Of the three presentations in this session, I found David Eagleman's the most intriguing from the perspective of trying to understand the human condition and how we can better interact with and educate others. Dr. Eagleman declared that man is equally incapable of seeing what happens in the infinitely small from which we emerged and the infinitely huge of which we are a part. Many of us now don't even understand what's really happening at our own scales. What we are able to experience is limited by our biology, and each animal has its own window on reality. This window is called an umwelt, a German word that means, "the surrounding world," or the sphere that you can pick up on. We all think our own umwelt is all that's really out there in the objective world. This idea of umwelt is particularly relevant to secondary educators. We call this idea adolescent egocentrism. We know that the vast majority of teens have a bit of tunnel vision, perceiving only what is most relevant to their own lives and their own experiences and believing that everyone else is most concerned with these factors as well.

The question for Dr. Eagleman is, "How will our technologies expand our umwelt and, therefore, our experience of being human?" He went on to demonstrate and discuss technologies that allow us to substitute and even add new senses, and proposed that we can marry our technology to our biology. The brain can figure out how to communicate with it (e.g., artificial retina, cochlear implant). The brain's umwelt is just a bunch of electrical pulses - it is, after all, just stuck up there in our skulls all day every day and doesn't actually "see" or "hear" anything - and it's really good at extracting patterns and somehow converting that into private, subjective experience. Therefore, Dr. Eagleman proposes what he calls the "MPH model of evolution" (Mr. Potato Head). The brain doesn't care what the peripherals are that we plug in - ears, eyes, 20-fingered mole noses - your particular plug-and-play devices are what determine your experience of reality. But they aren't what we have to stick with. The system is infinitely flexible and we are, or have the potential to be, something other than a "natural species."

So how is technology altering the umwelt of modern adolescents? Mr. Thorpe indicated that we all already have "email sense," in that we experience a sense of loss when we cannot access our email. I would argue that today's teens have Facebook and texting senses; that they intuit the passing of the world around them through their thumbs in ways that you and I simply cannot understand. So how much further might this go? To what extent might today's teens, or those that follow, develop unique senses and umwelts through their devices.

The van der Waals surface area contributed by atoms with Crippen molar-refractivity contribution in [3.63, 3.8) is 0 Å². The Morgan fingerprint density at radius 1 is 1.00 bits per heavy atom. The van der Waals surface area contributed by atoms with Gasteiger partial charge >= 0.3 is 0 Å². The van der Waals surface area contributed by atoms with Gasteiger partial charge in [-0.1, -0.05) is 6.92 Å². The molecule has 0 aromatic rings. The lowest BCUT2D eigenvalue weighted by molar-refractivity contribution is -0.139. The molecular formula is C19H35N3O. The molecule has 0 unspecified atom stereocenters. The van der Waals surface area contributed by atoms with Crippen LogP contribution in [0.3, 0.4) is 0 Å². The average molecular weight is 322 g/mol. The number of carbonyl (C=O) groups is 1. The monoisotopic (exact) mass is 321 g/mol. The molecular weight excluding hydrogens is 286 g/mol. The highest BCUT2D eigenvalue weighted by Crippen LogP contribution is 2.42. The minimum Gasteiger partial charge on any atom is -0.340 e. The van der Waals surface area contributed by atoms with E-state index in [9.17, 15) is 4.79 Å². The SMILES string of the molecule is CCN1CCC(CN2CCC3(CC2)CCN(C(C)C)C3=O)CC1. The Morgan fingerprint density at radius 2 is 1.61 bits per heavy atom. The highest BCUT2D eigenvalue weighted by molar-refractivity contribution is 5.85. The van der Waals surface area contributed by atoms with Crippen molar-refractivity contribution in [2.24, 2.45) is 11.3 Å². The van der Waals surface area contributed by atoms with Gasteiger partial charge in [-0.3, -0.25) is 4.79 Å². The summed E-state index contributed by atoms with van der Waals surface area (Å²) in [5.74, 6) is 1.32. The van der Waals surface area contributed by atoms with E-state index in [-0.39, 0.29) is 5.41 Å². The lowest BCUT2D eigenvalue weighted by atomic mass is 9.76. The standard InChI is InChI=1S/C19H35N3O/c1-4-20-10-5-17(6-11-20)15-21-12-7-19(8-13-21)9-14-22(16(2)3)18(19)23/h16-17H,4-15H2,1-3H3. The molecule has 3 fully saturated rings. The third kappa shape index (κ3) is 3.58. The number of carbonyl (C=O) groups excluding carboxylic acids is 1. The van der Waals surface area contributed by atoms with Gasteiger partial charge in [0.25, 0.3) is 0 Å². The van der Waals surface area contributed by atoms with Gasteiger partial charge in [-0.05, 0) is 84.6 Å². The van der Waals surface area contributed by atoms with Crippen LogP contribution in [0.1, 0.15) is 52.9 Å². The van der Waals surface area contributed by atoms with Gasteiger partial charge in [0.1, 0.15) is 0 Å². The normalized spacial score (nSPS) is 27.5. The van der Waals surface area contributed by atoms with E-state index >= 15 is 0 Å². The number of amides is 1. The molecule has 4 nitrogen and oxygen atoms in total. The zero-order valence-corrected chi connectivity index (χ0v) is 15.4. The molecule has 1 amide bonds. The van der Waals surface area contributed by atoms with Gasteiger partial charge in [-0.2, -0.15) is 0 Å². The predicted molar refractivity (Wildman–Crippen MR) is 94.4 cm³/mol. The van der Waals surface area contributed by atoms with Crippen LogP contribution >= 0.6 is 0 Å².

And with this possibility, we then have several very difficult ethical questions to ask ourselves, including "What could become of human nature?" and "Who do we want to become?" Dr. Vita-More, who, I will admit, was my least favorite presenter of the day as she struck me as more of a salesperson than an intellectual, strongly argued that parts of us have already evolved into "digitality." Thus, we must revisit the Cartesian idea of duality. Can our minds exist without our bodies, infinitely evolving and existing online? And, in fact, is the time coming in which we might be able to indefinitely upgrade our bodies to accompany that mind into the future?

This was all a bit beyond my personal comfort zone, though I certainly see her point. And the final presenter brought things back to my own realm of understanding as he discussed data as a form of existence and humanity. This may be even more true for today's adolescents than it has been for me and my peers. Data ownership is a giant issue going forward. We get requests for others to use our data, but we never get to use it ourselves.

According to Mr. Thorpe, we should have a personal relationship with our data. We should have access to it, know what it is, and know what it means. We should be able to visualize it and use it to create new understandings of and even new vocabularies around our own existence. Additionally, data is now a major factor in the preservation of culture. Mr. Thorpe posits that the most important cultural artifacts of the 21st century will be databases and asks, "What would it be like to have these databases played back to you?" Not linearly, but in an interactive and connected way. What would it be like to truly experience the past through the integration of ideas and data points? Whoa.

In closing, we often romanticize the past and talk about how simple things were and how lovely life was and how human everyone was. But, in looking backward, Eagleman states that, "It's not clear that things ever were the way they always were." We romanticize the past and, in turn, we fantasize the future. Peter Baumann reminded us, however, that we are living now, with the people who surround us right now. And while it is valuable to envision and plan for the future, we must also recognize the significance and importance of living in this time with these people and learn to exercise understanding, compassion, self-control, mindfulness, humanity, to find peace and beauty in our lives.